Re: can I use keep-state for icmp rules?

From: Crist J. Clark (
Date: 11/02/01

Date: Thu, 1 Nov 2001 21:13:51 -0800
From: "Crist J. Clark" <>
To: Greg White <>

On Wed, Oct 31, 2001 at 04:09:28PM -0800, Greg White wrote:
> On Wed Oct 10/31/01, 2001 at 02:42:09PM -0800, Jason DiCioccio wrote:
> > On Wed, Oct 31, 2001 at 01:08:17PM -0800, Crist J. Clark wrote:
> > [snip]
> > > Not sure if checking more "carefully" is an accurate statement, but
> > > IPFilter does only allow TCP packets that it "expects" back in. It
> > > does track sequence numbers which ipfw(8) does not track at all.
> > [snip]
> >
> > Now I'm curious. Will using "flags S" after keep state rules in ipfilter
> > degrade the quality of ipf's stateful inspection? I know it is recommended (at
> > least on the ipfilter webpage) to use flags S for tcp keep state rules if your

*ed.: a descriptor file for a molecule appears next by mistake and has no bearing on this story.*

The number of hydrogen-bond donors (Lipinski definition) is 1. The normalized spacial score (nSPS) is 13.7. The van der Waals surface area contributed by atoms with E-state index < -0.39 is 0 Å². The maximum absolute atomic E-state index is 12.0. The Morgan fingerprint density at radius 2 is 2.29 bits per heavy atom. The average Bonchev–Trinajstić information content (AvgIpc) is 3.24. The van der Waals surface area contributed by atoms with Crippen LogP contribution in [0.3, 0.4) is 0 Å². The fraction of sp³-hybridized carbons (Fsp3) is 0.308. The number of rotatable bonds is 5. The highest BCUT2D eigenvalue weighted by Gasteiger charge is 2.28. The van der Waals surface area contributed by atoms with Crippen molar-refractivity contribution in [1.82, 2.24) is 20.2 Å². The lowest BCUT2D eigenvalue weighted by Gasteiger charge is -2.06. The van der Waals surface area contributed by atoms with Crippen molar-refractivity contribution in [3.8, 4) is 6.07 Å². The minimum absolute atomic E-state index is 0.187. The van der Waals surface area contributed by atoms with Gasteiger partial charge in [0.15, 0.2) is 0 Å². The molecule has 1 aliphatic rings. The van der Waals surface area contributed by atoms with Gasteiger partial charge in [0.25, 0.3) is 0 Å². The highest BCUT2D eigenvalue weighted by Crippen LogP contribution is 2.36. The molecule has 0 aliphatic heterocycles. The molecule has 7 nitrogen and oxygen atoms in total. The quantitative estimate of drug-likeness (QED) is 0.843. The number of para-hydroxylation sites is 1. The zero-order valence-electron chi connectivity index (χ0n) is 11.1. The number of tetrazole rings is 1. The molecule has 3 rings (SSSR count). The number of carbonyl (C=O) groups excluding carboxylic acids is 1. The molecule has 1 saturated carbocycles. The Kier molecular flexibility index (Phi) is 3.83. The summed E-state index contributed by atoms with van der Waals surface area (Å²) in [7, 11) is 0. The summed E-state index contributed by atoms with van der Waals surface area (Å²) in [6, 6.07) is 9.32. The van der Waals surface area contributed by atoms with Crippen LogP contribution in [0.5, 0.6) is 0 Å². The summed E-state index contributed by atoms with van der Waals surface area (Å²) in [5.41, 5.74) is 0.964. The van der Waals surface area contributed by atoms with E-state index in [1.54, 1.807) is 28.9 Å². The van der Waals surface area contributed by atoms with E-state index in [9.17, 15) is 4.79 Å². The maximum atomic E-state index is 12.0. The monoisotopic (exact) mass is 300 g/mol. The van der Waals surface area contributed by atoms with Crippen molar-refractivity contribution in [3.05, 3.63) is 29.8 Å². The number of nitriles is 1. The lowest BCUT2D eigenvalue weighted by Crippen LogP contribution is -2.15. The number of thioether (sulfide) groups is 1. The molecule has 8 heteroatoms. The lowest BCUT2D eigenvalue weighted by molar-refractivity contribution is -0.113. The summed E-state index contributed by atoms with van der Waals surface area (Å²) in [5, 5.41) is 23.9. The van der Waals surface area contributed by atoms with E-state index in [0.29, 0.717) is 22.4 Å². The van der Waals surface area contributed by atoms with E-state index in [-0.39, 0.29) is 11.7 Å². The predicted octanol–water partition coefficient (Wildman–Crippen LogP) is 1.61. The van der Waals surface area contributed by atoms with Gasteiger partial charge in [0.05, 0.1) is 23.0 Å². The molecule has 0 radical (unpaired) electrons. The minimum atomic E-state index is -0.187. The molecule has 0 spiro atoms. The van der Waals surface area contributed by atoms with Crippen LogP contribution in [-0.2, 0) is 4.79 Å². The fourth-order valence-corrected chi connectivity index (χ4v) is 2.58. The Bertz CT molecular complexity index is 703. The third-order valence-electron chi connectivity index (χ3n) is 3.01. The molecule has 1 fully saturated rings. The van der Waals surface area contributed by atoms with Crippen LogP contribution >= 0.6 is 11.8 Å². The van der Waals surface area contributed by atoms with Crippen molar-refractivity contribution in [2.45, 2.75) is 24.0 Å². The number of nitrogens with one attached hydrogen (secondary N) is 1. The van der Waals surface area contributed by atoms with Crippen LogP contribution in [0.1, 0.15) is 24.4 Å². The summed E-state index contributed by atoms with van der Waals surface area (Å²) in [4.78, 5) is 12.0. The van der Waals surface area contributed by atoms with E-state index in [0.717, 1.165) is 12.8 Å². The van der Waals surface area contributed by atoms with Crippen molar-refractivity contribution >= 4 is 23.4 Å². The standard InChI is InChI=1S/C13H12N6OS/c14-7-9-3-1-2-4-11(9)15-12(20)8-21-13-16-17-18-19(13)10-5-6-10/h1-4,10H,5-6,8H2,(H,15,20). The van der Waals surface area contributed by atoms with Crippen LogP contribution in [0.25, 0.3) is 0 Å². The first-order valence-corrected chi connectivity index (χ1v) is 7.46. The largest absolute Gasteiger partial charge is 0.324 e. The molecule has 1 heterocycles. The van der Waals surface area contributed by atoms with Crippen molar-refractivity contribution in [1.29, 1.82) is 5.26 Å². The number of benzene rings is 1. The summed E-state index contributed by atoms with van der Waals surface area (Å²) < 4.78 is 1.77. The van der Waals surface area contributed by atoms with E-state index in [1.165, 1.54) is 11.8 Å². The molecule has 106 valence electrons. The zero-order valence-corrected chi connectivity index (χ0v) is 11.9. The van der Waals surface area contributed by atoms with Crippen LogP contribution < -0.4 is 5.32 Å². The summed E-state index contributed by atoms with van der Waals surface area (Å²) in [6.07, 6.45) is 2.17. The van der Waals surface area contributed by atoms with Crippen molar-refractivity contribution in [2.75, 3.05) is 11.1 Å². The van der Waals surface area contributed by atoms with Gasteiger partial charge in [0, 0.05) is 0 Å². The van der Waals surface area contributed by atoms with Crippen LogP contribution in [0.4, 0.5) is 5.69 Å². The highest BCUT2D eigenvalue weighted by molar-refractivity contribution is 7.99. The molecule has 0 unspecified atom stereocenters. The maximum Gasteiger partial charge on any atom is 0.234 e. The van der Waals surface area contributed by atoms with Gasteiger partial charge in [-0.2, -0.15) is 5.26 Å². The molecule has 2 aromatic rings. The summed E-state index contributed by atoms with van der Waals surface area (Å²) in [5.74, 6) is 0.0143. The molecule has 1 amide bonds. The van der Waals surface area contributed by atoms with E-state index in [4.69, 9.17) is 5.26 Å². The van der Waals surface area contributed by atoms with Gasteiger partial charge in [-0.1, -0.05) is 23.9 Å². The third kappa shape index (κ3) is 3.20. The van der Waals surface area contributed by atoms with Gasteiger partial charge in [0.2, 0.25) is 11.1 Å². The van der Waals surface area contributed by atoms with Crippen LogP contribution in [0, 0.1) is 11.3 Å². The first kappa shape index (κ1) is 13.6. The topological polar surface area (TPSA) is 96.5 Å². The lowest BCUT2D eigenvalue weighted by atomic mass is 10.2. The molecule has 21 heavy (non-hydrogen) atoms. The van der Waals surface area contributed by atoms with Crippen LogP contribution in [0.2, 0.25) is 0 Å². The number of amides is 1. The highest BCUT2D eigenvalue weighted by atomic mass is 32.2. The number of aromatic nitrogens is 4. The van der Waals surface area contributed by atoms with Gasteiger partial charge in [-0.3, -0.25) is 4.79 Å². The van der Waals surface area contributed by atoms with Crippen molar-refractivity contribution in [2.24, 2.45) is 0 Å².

> > state table is filling up, if not in all cases. I'm just curious to know
> > whether using that 'flags S' will make the inspection work more like ipfw's.
> > If so, I might have to reconsider my use of it. :-)
> No, cannot see how it could. 'flags S' is for the outbound connection,
> not the packets coming back.

Not really. 'flags S' will match any packet with the SYN flag
set. This would include the initial _reply_ from a remote machine
which will have both the SYN and ACK flags set.

If you only want to catch an outgoing, initial SYN, you want
'flags S/SA'.

Crist J. Clark                     |
                                   |    |
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